The Cell Church


I sat upright in the pew, my senses quickened. This could be what I’ve been longing for, I thought.

“The church has become too building-centered,” said pastor Don Finto to the congregation of Belmont Church in Nashville, Tennessee, one significant Sunday in January 1992. “But I believe the Lord wants us to become a cell group-based church.”

As Finto continued to explain, my mind played back the frustration I’d experienced over the previous year, since my young family and I first moved into the area and began attending Belmont. We found Finto to be compassionate and real, a wonderful speaker and pastor. Moreover, I loved the worship-it reminded me of the charismatic prayer meetings I had enjoyed in the ’70s. We began attending regularly, eager to connect with our new church family.

But the truth was that beyond kind handshakes and warm hellos, friendships rarely blossomed.

Was it my fault, theirs-or was it something else?

I grew up a pastor’s kid, used to having a close network of friends within the church. Now, transplanted in another state and without my father’s reputation paving my way, I had a new, lonelier perspective.

Desperate for interaction, I dragged my husband to one of the few home groups operating out of Belmont. They were kind folks. But we felt like we had crashed a party-and we didn’t know the secret code words. Was it my fault, theirs-or something else?

I focused my attention once again on Finto.

“Many of you have lived with a perpetual frustration. You come to public assemblies and feel pumped, challenged. But you go away, and in an hour it’s gone. Why?” he asked. “Because you don’t have a group of people with whom you can work out the gospel.”

Yet Finto’s vision went beyond caring for the needs of Christians.

“Tens of thousands are lost because they are turned off by the traditional church,” he said. “The cell group-based church, in
comparison, meets the opportunity head-on. You are going to bring individuals to the Lord. Then you’ll bring them into your home and disciple them. When they finally come into the big assemblies, they’ll be comfortable sitting between you and your wife. They’ll soon be leading others to the Lord.”

He continued: “Cell groups are not just another religious fad. They may be the only hope for the survival of Christianity. In the parable of the two houses, the houses were different. The storms were not. The churches in the world that are thriving today know how to weather the storms. They can exist with or without church buildings. They are meeting house to house.”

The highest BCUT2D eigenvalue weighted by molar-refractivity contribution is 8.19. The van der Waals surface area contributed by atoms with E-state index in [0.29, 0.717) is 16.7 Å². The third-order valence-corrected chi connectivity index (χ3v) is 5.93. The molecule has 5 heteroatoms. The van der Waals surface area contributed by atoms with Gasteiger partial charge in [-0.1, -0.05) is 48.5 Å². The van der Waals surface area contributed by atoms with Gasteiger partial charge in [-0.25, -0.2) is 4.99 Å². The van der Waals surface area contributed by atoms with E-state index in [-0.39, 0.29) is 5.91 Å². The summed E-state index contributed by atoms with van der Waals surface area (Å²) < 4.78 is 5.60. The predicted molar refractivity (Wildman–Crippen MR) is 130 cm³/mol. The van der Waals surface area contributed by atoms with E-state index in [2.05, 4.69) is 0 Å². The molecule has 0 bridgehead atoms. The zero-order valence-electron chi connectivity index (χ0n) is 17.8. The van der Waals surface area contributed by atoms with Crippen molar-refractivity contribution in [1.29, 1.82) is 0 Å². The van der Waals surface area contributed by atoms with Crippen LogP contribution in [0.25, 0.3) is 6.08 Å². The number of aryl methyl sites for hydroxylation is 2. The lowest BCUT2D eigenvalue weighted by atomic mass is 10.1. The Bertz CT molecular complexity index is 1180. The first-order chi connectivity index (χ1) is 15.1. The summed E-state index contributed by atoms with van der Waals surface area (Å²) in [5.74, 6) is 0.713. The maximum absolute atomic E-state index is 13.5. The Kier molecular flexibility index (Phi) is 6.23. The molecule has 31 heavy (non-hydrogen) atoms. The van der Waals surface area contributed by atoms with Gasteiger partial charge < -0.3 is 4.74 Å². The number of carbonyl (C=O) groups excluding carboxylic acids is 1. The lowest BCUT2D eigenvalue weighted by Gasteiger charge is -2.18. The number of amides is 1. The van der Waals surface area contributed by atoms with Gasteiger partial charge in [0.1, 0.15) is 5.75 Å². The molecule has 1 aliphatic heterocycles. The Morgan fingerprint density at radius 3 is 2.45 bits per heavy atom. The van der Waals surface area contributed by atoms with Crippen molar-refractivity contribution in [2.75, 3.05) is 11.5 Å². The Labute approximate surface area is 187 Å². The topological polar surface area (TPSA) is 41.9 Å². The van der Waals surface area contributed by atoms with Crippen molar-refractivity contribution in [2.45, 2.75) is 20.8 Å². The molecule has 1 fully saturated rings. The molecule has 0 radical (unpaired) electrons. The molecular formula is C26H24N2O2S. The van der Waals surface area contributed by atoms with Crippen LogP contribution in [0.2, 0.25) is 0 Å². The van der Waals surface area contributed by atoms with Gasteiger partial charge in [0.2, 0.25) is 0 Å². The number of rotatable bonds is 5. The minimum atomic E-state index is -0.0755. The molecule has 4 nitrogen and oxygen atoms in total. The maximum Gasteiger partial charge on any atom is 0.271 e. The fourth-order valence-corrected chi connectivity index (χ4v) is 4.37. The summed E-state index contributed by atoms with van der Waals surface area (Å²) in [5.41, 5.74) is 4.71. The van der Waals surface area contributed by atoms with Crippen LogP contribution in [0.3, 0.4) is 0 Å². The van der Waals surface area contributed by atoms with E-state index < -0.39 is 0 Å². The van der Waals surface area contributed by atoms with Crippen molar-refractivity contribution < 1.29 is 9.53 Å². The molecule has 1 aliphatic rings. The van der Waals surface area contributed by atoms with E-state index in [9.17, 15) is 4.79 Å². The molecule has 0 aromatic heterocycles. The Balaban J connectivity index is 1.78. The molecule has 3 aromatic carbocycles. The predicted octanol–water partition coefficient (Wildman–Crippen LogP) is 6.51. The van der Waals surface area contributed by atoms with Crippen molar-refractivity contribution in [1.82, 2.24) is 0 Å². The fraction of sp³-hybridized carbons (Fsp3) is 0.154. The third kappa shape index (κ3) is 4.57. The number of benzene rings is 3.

While I was excited about the concept, I couldn’t help but wonder: Why would Finto want to shift gears so radically when Belmont is already a successful church, 3,500 strong? Why are so many churches across America doing the same thing-or considering doing it’?

Ralph Neighbour, whose book, Where Do We Go From Here? (Touch Publications), has had a profound impact on the thinking of many church leaders (including Finto), defines a “cell church” as one that “is built on the principle that all Christians are ministers.”

In Cell Church Magazine, Neighbour explains the cell concept this way: “According to Ephesians 4:8, God has provided gifts to men to equip ‘believers who are gifted’ to do the work of ministry. Such a church is not built around the assembly of all its members but the clustering of believers to become ‘basic Christian communities’ which do the work of ministry from cell groups that meet in homes. These cells then cluster for area congregation activities, and assemble regionally for ‘celebration’ times.

The life of the church is in its cells, not in a building.”

Such cell group churches have an unlimited ability to evangelize and grow. As Jim Egli, director of North Star Strategies in Urbana, Illinois, notes, “Traditional churches expand primarily by attracting members from other congregations and usually reach a growth ceiling. In contrast, cell group churches demonstrate an amazing ability to reach unreached people in an expanding way, Instead of topping out at 200, 2,000 or 20,000 members, the structure of cell group churches allows them to grow indefinitely.”

Cell churches also have the unique ability to touch every member of a church and provide an atmosphere for growth and maturation. In an interview, Finto noted both of these abilities-“evangelism and nurture”-when describing his main reasons for beginning the transition to the cell model. “There are too many people slipping through the cracks,” he explained.

To close the “back door,” Finto is implementing a cell group strategy beginning with nine pilot cells, seven of which are led by Finto and other Belmont associate pastors and elders. Eventually he hopes everyone in the church will be in a cell. But to keep the vision pure, he wants the new system to evolve slowly.

The first step has been to train current leaders in cell group ministry and to transform the dozens of small groups already meeting into effective cell groups. Finto considers these groups “in transition” until they meet the following requirements: the group has 15 or fewer members (so as not to have too many lines of communication); it has an assistant cell leader who will lead a new, derivative cell when the first one multiplies; it evangelizes; its members interact outside of the cell; and, it is properly connected with church authority.